The hood 10 may be used to advantage with gas welding apparatus such as the oxyacetylene and other gas welding blowplpes, and also with electric welding apparatus such as that used in the metallic electrodes process and the carbon arc process, and, fur thermore, the use of the hood 10 is not con- 1 the weld is from the open end bf the slot toward the closed end. As the weld progresses the hood is moved. along so the weld is formed near the open end of the slot and so the metal ahead of the weld lies in the slot and is heated. The effectiveness of the hood in heating the metal ahead of the weld is very m arked as the entire area of the plate at the bottom of the slot in the hood becomes red hot so the weld may be formed faster and with better quality than when no hood is used, because part of :the heat of the weld that usually escapes and is wasted,
is reflected back on the weld by the faces 20 and 21 of the slot in the hood 10, and because part of the heat that usually escapes heats the surfaces 20 and 21 to a high temperature and is radiated back on the weld and the metal surrounding the weld that must be heated as the weld is made.
It is well known that preheating the metal to be welded, that is, heatingit before it is welded. or maintaining it in a heated condition during the welding operation, reduces the amount of welding gases or electric current required to make the weld. By the use of the hood herein described a similar elfect is obtained at less cost, as the Welding heat that is usually wasted is intercepted by the hood and reflected and radiated back on the weld and the surrounding metal which is kept in a heated condition while it is being welded so less welding gases or electric current is required to make'the weld than would be requiredif no hood were used.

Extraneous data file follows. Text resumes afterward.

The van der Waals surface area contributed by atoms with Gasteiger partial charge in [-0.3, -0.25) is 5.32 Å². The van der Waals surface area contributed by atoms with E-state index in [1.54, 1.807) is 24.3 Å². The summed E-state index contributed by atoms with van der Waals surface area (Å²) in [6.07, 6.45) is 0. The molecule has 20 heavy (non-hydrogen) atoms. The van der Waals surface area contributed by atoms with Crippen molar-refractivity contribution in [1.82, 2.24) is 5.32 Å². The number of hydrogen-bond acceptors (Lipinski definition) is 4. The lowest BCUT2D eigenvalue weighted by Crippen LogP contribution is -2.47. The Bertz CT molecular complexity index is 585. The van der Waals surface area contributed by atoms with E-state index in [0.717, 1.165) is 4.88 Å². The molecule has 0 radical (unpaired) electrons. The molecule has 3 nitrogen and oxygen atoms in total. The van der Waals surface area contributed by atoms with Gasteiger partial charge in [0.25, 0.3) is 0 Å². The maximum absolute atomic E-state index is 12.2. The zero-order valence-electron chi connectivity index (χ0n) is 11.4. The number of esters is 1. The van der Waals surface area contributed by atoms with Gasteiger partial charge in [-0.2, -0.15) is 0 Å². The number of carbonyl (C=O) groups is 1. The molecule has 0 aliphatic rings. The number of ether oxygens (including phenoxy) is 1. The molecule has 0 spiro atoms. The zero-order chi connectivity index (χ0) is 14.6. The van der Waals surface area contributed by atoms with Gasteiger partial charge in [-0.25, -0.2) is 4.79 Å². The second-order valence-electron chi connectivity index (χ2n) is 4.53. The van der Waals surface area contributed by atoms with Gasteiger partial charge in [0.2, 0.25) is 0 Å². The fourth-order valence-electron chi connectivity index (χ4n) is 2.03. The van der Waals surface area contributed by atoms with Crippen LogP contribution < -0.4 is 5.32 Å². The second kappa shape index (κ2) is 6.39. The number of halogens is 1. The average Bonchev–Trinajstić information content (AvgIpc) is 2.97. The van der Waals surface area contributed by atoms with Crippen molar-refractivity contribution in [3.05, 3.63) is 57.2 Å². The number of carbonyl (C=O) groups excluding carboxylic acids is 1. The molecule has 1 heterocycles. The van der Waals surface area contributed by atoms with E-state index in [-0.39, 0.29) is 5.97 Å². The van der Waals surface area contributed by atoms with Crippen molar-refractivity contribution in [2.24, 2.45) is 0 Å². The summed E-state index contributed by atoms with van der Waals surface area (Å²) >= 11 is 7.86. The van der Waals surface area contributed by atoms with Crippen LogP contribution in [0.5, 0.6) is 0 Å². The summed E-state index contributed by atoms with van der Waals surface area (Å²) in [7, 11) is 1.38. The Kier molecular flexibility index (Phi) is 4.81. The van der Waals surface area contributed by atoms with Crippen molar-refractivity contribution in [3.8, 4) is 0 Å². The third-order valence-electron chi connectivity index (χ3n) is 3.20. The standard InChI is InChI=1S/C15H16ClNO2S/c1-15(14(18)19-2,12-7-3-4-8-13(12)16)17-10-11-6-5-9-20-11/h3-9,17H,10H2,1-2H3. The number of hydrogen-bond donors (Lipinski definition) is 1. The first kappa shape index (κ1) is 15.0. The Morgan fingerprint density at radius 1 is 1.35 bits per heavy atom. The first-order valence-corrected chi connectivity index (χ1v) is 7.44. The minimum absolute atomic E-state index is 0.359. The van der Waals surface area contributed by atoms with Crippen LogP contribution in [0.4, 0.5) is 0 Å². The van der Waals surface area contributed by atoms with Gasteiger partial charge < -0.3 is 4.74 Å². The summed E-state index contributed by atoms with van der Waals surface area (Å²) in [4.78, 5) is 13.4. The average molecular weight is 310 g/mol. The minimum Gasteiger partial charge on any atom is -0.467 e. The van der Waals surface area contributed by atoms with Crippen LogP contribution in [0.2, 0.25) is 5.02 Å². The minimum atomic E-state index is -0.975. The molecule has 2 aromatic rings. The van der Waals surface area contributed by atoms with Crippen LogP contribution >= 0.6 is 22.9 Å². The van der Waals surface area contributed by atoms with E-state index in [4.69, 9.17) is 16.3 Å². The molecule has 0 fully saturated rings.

Various changes and modifications in the size and shape of the hood may be made to adapt it for surrounding welds of various kinds. that may be made in articles and structures of various forms, without departing from the spirit of the invention or sacrificing any of the rights thereunder.
1. A hood for use during Welding and adapted to partially surround the weld during its formation. said hood comprising an integral U-shaped member, the inner walls of the sides of, said member converging upwardly to form a reflecting surface whereby a portion of the heat is reflected back onto the weld.
2. A three sided hood open at the top, bottom. and one end. thereby forming a rectan- I gular opening in the hood having sides sloping inward so the top of the opening-is narrower than the bottom: said hood being" adapted for resting on the surface of metal being fusion welded so the weld is made in the openingin the hood and the escape of part of the welding heatis prevented by intercepting it by the sides of'the opening and reflecting it back on the weld. I
3. A three sided hood open at the top, bottom and one end thereby forming an opening in the hoodhaving sides extending inwardly so that the top of the opening is-narrower than the bottom; said hood being adapted to rest on the surface of metal being welded so that the weld is made in said openin: and the escape of part of the Welding heat is prevented'by intercepting it by the on the weld.
In testimony whereof, I atfix my signature.'
SAMUEL W. MILLER.
sides of the opening and reflecting it back